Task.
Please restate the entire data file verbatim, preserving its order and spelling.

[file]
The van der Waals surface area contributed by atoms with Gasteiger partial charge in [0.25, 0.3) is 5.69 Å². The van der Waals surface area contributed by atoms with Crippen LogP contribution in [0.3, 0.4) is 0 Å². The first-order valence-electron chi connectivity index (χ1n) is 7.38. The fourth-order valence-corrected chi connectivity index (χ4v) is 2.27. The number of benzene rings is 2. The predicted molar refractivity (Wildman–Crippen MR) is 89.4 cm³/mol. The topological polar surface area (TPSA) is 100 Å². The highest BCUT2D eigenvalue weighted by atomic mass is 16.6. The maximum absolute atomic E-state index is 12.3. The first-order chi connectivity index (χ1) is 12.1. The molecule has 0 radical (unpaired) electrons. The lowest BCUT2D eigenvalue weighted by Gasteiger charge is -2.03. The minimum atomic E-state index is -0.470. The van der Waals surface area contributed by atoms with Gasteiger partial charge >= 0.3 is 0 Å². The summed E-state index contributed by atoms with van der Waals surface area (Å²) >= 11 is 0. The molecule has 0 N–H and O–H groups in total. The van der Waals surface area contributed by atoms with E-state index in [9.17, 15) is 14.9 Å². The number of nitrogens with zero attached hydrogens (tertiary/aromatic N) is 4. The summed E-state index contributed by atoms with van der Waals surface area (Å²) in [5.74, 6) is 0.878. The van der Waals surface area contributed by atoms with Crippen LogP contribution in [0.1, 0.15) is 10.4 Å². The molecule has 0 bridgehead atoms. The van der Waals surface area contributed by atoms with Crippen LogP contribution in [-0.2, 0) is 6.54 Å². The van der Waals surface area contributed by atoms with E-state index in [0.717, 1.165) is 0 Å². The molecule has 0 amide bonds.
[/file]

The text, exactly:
The van der Waals surface area contributed by atoms with Gasteiger partial charge in [0.25, 0.3) is 5.69 Å². The van der Waals surface area contributed by atoms with Crippen LogP contribution in [0.3, 0.4) is 0 Å². The first-order valence-electron chi connectivity index (χ1n) is 7.38. The fourth-order valence-corrected chi connectivity index (χ4v) is 2.27. The number of benzene rings is 2. The predicted molar refractivity (Wildman–Crippen MR) is 89.4 cm³/mol. The topological polar surface area (TPSA) is 100 Å². The highest BCUT2D eigenvalue weighted by atomic mass is 16.6. The maximum absolute atomic E-state index is 12.3. The first-order chi connectivity index (χ1) is 12.1. The molecule has 0 radical (unpaired) electrons. The lowest BCUT2D eigenvalue weighted by Gasteiger charge is -2.03. The minimum atomic E-state index is -0.470. The van der Waals surface area contributed by atoms with Gasteiger partial charge >= 0.3 is 0 Å². The summed E-state index contributed by atoms with van der Waals surface area (Å²) >= 11 is 0. The molecule has 0 N–H and O–H groups in total. The van der Waals surface area contributed by atoms with E-state index in [9.17, 15) is 14.9 Å². The number of nitrogens with zero attached hydrogens (tertiary/aromatic N) is 4. The summed E-state index contributed by atoms with van der Waals surface area (Å²) in [5.74, 6) is 0.878. The van der Waals surface area contributed by atoms with Crippen LogP contribution in [0.1, 0.15) is 10.4 Å². The molecule has 0 bridgehead atoms. The van der Waals surface area contributed by atoms with Crippen LogP contribution in [-0.2, 0) is 6.54 Å². The van der Waals surface area contributed by atoms with E-state index in [0.717, 1.165) is 0 Å². The molecule has 0 amide bonds.